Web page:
I have these. They are an excelent product. I also have the Home Hub 5. Sitting at the bottom of the garden stretched the range of my Home Hub (at the front of my house) slightly too far, however, I plug the WI FI extender in to the Kitchen, and I have super fast wireless at the far end of my garden. Fantastic.


June 16, 2014, 11:56 am

Glad you enjoyed. I shall stick one on the list!


June 25, 2014, 11:31 am

Does anyone know if the powerline adapters advertised as wifi extenders require an existing wireless router to be present on the network or whether they can be used to replace one?
My current setup is with a Sky router running as a modem, with a separate router performing the wireless duties. The reasons for this are so I can pick and choose the wireless kit myself, and I don't have to change the wireless settings every time I change provider. Ideally I'd like to just have the 'modem' plugged into a powerline adapter with wifi capability and get rid of the separate wireless router, but I don't know if this is possible.


September 3, 2014, 1:16 pm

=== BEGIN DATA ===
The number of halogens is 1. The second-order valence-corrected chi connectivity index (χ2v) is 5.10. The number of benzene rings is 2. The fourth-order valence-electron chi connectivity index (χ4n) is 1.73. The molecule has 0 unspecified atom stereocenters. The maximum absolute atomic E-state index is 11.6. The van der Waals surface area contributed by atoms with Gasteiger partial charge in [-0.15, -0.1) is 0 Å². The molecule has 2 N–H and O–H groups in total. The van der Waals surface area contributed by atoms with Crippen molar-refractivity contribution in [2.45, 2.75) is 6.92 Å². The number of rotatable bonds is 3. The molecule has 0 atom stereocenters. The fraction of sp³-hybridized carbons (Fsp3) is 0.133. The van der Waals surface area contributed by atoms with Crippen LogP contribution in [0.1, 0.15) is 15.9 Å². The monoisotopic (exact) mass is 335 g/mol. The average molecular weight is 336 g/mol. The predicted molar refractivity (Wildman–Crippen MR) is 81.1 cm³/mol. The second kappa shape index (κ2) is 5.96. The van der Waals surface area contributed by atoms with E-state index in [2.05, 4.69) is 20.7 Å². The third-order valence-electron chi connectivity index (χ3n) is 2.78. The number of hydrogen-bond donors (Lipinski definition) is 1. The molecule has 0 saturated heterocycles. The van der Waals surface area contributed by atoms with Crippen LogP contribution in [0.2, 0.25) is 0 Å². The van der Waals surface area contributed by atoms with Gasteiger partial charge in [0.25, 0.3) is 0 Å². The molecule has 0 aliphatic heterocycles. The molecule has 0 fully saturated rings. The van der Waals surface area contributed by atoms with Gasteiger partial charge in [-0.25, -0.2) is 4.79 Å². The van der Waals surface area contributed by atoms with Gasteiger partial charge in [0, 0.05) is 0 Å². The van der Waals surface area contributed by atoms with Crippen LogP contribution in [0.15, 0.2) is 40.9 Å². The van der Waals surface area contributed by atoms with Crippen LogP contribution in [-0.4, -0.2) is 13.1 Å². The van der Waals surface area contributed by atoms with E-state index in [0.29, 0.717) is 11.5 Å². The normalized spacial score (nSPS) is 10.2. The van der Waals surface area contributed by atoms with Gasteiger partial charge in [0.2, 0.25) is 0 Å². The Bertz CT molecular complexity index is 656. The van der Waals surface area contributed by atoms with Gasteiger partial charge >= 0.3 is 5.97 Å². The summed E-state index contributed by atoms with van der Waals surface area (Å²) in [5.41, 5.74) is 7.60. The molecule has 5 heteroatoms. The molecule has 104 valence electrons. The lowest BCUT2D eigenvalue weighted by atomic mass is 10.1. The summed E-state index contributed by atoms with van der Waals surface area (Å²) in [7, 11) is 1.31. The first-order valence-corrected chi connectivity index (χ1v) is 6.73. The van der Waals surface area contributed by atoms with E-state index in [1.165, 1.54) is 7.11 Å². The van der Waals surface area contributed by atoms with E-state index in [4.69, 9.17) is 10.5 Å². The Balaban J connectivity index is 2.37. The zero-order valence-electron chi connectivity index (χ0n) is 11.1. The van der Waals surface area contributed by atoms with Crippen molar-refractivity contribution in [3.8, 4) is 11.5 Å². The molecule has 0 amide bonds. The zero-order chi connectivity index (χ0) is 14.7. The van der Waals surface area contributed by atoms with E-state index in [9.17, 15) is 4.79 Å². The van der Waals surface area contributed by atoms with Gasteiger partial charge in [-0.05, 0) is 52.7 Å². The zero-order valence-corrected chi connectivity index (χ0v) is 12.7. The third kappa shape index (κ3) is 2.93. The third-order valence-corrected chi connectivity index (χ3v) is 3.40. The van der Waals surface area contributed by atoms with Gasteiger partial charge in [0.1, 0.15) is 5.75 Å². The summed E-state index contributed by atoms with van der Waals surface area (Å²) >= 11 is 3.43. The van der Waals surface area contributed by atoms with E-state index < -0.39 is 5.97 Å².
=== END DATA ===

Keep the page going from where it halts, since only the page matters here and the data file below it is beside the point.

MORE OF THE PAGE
Yes, you can do this. Most of these Wi-Fi adapters create their own network rather than piggybacking off an existing one.


September 17, 2014, 10:16 pm

Thanks, this was very informative and just saved me from having to crawl under my house to run cable to my office. Sweet!

Ade Keys

September 25, 2014, 4:31 pm

no. 4 netgear powerline XAVB5201 for £30 doesn't have wifi - the wifi version is XWNB5201 and costs nearer £70

arol nosneb

January 3, 2015, 5:58 pm

I have an office out in the garage. I am on the same electric circuit as the rest of the house but my wireless drops out. I have tried many things but have become disillusioned. Will a powerline adaptor do the trick? The broadband is not fast in this area - we are not considered worthy of such fripperies as fibre optics - so this means that we cannot afford to slow down at all


January 6, 2015, 7:03 pm

If you are on the same circuit a powerline adapter should work a treat. You can get adapters that are a wi-fi hotspot too so you can have wi-fi coverage in the garage. I use several in my house to have total coverage and also connect my desktop PC (upstairs) via cable to get the best speeds for online gaming.

Marie Sternquist